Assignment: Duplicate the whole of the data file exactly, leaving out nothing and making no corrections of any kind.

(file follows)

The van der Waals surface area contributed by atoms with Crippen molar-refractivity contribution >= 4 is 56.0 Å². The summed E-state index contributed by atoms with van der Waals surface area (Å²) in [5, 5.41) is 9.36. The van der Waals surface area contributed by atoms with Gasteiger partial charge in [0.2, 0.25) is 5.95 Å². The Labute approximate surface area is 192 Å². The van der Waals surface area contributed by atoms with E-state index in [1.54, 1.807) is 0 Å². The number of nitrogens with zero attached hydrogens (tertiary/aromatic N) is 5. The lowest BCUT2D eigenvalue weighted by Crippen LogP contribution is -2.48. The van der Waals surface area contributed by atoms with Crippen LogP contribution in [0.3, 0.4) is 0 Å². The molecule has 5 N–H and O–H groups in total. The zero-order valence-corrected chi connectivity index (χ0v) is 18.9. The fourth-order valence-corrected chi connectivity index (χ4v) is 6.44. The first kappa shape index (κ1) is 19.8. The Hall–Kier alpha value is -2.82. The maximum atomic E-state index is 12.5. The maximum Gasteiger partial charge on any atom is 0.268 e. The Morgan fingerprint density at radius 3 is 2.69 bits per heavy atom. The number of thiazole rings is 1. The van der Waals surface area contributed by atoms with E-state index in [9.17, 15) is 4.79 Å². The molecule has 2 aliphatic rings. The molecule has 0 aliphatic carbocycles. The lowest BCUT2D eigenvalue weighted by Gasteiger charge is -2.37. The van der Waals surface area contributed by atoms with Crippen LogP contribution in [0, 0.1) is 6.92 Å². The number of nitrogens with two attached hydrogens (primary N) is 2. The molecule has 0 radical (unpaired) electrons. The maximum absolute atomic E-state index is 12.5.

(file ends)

The van der Waals surface area contributed by atoms with Crippen molar-refractivity contribution >= 4 is 56.0 Å². The summed E-state index contributed by atoms with van der Waals surface area (Å²) in [5, 5.41) is 9.36. The van der Waals surface area contributed by atoms with Gasteiger partial charge in [0.2, 0.25) is 5.95 Å². The Labute approximate surface area is 192 Å². The van der Waals surface area contributed by atoms with E-state index in [1.54, 1.807) is 0 Å². The number of nitrogens with zero attached hydrogens (tertiary/aromatic N) is 5. The lowest BCUT2D eigenvalue weighted by Crippen LogP contribution is -2.48. The van der Waals surface area contributed by atoms with Crippen LogP contribution in [0.3, 0.4) is 0 Å². The molecule has 5 N–H and O–H groups in total. The zero-order valence-corrected chi connectivity index (χ0v) is 18.9. The fourth-order valence-corrected chi connectivity index (χ4v) is 6.44. The first kappa shape index (κ1) is 19.8. The Hall–Kier alpha value is -2.82. The maximum atomic E-state index is 12.5. The maximum Gasteiger partial charge on any atom is 0.268 e. The Morgan fingerprint density at radius 3 is 2.69 bits per heavy atom. The number of thiazole rings is 1. The van der Waals surface area contributed by atoms with E-state index in [9.17, 15) is 4.79 Å². The molecule has 2 aliphatic rings. The molecule has 0 aliphatic carbocycles. The lowest BCUT2D eigenvalue weighted by Gasteiger charge is -2.37. The van der Waals surface area contributed by atoms with Crippen LogP contribution in [0, 0.1) is 6.92 Å². The number of nitrogens with two attached hydrogens (primary N) is 2. The molecule has 0 radical (unpaired) electrons. The maximum absolute atomic E-state index is 12.5.